George Curnoles' role is guide, not guru, in world of body work


January 16, 1994|By Stephanie Shapiro

Lightly, powerfully, George Curnoles leads his students through the dance of life on a bitter Sunday morning.

The tai chi instructor moves rhythmically, as if to waves, pulling and pushing the air around him and exhaling oceanic gusts that keep his class afloat on an inward sea.

"I'm a meditation teacher," Mr. Curnoles says as he works his way through the karate studio. "I don't teach martial arts."

In their own movement and concentration, Mr. Curnolesstudents honor his words. After class, they hug him.

Tai chi "helps you realize what priorities need to be in your life," says Lynn Levi, a dancer who has studied with Mr. Curnoles intermittently for 14 years. "It's a way to ignore the world and just breathe and center. It's peaceful and enervating at the same time."

Mr. Curnoles, 62, has always been fleet and strong. As a youth, he and his East Baltimore buddies lived a rough-and-tumble life. Later, as a member of the Air Force military police, he studied judo. Karate and hatha yoga came later -- as did the spiritual dimension of Eastern physical arts. "Like osmosis, it gradually crept into my being," he says.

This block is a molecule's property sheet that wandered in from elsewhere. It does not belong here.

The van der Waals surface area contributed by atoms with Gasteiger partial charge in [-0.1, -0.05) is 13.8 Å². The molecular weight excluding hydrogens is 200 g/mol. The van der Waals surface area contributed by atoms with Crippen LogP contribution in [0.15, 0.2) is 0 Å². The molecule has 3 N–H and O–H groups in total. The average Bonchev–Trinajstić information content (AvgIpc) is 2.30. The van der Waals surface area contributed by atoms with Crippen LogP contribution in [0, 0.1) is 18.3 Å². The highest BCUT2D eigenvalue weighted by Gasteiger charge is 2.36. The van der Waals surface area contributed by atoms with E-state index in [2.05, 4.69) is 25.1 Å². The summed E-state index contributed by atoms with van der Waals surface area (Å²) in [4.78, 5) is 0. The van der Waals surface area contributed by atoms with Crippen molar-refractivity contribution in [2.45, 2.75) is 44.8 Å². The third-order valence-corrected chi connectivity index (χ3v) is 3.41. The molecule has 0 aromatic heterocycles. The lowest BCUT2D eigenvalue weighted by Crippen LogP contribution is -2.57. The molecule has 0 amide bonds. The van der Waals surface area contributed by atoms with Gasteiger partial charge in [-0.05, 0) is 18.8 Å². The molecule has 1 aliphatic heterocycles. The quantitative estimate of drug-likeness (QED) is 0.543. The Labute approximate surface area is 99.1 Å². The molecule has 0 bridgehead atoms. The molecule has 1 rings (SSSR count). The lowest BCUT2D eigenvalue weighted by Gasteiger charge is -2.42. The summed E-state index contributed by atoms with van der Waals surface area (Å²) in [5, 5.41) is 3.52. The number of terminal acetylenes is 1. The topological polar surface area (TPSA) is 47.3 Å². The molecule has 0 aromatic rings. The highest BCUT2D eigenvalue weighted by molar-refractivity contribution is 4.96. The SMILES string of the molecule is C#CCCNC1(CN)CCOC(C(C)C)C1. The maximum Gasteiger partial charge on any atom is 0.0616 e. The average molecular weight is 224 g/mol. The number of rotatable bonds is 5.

His early classes, some 30 years ago, were as solemn and silent as a monastery, Mr. Curnoles says. Today, they are infused with quips.

Besides offering weekly tai chi and hatha yoga classes at thKenpo Karate studio in Pikesville, Mr. Curnoles teaches at Goucher College, the College of Notre Dame and the Heritage United Church of Christ. Also known for his torrid tango and way with a drum, Mr. Curnoles has gained a reputation as a charismatic body-work guide without peer. But asked if he considers himself a guru, he demurs: "I'm not a guru, I'm a guy."

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